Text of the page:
By Outer Banks Voice on February 1, 2015
State wildlife regulators are calling on the U.S. Fish and Wildlife Service to end the reintroduction of the red wolf in the region and to remove all wolves that were released on private lands in Dare, Hyde, Tyrrell, Washington and Beaufort counties.
The N.C. Wildlife Resources Commission on Thursday adopted two resolutions that cited interbreeding with coyotes, encroachment onto private lands and a failure to meet project goals as reasons to end the program in North Carolina.
The Wildlife Commission also said that 64 releases of red wolves by the Fish and Wildlife Service were intended to be done on federal land but actually took place on private land and therefore were unauthorized. The commission said the wolves and their pups should be recaptured.
The U.S. Fish and Wildlife Service released a 171-page, peer-reviewed evaluation in November 2014 to address deficiencies and determine the program’s future in eastern North Carolina, with a broader announcement on an overall decision expected in early 2015.
Red wolves were declared an endangered species in 1967 and then extinct in the wild in 1980. Some 200 red wolves are held in captive breeding facilities across the United States. One is in the Alligator River National Wildlife Refuge in northeastern North Carolina just west of the Outer Banks.
The commission also approved on Thursday temporary rules that will allow conditional daytime coyote hunting in the five-county red wolf re-introduction area by individuals issued an authorizing permit, and approved the designation of the red wolf as a state-listed threatened species under temporary rules.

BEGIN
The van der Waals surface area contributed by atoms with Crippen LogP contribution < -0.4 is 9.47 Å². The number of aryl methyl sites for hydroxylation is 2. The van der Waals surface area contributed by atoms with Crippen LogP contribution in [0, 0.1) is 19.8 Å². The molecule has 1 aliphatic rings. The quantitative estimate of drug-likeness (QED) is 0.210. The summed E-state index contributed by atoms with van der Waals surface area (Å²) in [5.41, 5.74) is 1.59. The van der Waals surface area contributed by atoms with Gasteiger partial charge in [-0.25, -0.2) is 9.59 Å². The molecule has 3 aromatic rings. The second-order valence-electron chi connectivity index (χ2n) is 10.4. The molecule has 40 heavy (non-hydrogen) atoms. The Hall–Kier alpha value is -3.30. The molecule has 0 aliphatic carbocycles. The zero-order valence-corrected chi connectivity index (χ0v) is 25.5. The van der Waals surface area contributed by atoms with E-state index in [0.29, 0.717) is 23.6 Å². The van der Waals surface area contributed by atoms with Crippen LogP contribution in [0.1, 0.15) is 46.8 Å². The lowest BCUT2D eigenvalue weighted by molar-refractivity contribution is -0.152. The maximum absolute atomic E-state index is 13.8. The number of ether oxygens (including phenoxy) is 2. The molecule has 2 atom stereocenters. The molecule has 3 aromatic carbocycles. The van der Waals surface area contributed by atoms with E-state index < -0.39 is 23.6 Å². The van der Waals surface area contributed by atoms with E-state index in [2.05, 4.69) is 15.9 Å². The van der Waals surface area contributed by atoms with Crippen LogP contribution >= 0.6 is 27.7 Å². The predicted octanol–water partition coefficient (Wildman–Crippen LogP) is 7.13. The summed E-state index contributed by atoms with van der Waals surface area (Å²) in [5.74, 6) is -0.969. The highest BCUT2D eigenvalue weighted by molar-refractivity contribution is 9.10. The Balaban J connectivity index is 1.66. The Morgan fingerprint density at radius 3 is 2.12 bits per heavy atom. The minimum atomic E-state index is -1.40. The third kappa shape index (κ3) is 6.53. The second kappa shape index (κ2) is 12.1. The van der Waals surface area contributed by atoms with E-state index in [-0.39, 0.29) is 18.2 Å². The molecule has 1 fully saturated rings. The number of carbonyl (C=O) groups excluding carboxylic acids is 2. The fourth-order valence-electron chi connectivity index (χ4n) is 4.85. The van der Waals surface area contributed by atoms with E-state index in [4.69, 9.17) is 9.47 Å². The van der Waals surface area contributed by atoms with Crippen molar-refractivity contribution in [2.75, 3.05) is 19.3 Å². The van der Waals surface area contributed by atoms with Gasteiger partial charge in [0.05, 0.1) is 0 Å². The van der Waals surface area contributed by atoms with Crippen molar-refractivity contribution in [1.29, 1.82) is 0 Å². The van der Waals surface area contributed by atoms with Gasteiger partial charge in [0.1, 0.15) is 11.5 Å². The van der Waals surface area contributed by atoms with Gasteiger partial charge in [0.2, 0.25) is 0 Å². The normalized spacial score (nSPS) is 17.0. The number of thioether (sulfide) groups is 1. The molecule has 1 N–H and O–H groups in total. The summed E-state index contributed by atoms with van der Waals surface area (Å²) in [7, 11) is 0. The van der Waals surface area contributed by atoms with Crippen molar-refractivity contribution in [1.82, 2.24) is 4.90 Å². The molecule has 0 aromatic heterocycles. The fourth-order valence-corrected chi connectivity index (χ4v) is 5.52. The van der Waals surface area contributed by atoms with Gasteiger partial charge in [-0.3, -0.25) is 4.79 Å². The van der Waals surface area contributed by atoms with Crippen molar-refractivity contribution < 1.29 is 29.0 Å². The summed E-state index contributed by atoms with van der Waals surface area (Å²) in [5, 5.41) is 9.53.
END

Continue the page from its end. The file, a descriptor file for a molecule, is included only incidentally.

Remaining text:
The action results from a lawsuit brought by the Southern Environmental Law Center on behalf of the Red Wolf Coalition, Defenders of Wildlife and the Animal Welfare Institute against the N.C. Wildlife Resources Commission.
The suit alleged the Wildlife Commission violated the federal Endangered Species Act by allowing coyote hunting in the five-county area.
As amended, the temporary rules approved by Wildlife Commissioners will allow daytime coyote hunting from one-half hour before sunrise to one-half hour after sunset on private property in Dare, Hyde, Tyrrell, Washington and Beaufort counties with a coyote hunting permit that will be available online in the future.
Coyote hunting on public land will require a special permit issued by agency staff. All hunters will be required to report coyotes killed in the five-county area.
In North Carolina’s other 95 counties, hunting regulations allow coyote hunting on private land at any time, day or night, with no bag limit, and on public land at night with a permit.
Public hearings have been scheduled for Tuesday at Columbia High School, and Feb. 17 at the Wildlife Commission headquarters in Raleigh.
Public comments are being received through March 16 on permanent rules for conditional coyote hunting in the five-county area, as well as designation of the red wolf as a state-listed threatened species.
Comments on permanent rules also can be made through March 16 online at https://ncpaws.org/PAWS/WRC/PublicComments/PublicEntry/PublicComments.aspx or by letter to N.C. Wildlife Resources Commission, 1701 Mail Service Center, Raleigh, N.C. 27699-1701.